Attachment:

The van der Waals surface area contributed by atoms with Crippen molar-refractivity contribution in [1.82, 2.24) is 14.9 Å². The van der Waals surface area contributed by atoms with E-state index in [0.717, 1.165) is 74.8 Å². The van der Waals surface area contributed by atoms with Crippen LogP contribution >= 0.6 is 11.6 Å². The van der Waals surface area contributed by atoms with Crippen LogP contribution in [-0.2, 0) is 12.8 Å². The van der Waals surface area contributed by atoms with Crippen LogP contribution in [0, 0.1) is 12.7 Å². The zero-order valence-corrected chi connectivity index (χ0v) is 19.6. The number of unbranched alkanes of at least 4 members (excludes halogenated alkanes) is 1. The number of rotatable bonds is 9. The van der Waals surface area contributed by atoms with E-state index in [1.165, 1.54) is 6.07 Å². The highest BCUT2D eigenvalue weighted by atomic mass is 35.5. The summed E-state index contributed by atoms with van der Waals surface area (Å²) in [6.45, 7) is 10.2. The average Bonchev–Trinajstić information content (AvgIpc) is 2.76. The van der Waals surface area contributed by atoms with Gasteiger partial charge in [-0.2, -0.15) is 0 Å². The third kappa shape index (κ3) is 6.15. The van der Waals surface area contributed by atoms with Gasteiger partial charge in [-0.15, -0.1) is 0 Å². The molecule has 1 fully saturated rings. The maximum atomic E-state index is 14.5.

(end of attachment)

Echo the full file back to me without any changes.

The van der Waals surface area contributed by atoms with Crippen molar-refractivity contribution in [1.82, 2.24) is 14.9 Å². The van der Waals surface area contributed by atoms with E-state index in [0.717, 1.165) is 74.8 Å². The van der Waals surface area contributed by atoms with Crippen LogP contribution >= 0.6 is 11.6 Å². The van der Waals surface area contributed by atoms with Crippen LogP contribution in [-0.2, 0) is 12.8 Å². The van der Waals surface area contributed by atoms with Crippen LogP contribution in [0, 0.1) is 12.7 Å². The zero-order valence-corrected chi connectivity index (χ0v) is 19.6. The number of unbranched alkanes of at least 4 members (excludes halogenated alkanes) is 1. The number of rotatable bonds is 9. The van der Waals surface area contributed by atoms with E-state index in [1.165, 1.54) is 6.07 Å². The highest BCUT2D eigenvalue weighted by atomic mass is 35.5. The summed E-state index contributed by atoms with van der Waals surface area (Å²) in [6.45, 7) is 10.2. The average Bonchev–Trinajstić information content (AvgIpc) is 2.76. The van der Waals surface area contributed by atoms with Gasteiger partial charge in [-0.2, -0.15) is 0 Å². The third kappa shape index (κ3) is 6.15. The van der Waals surface area contributed by atoms with Gasteiger partial charge in [-0.15, -0.1) is 0 Å². The molecule has 1 fully saturated rings. The maximum atomic E-state index is 14.5.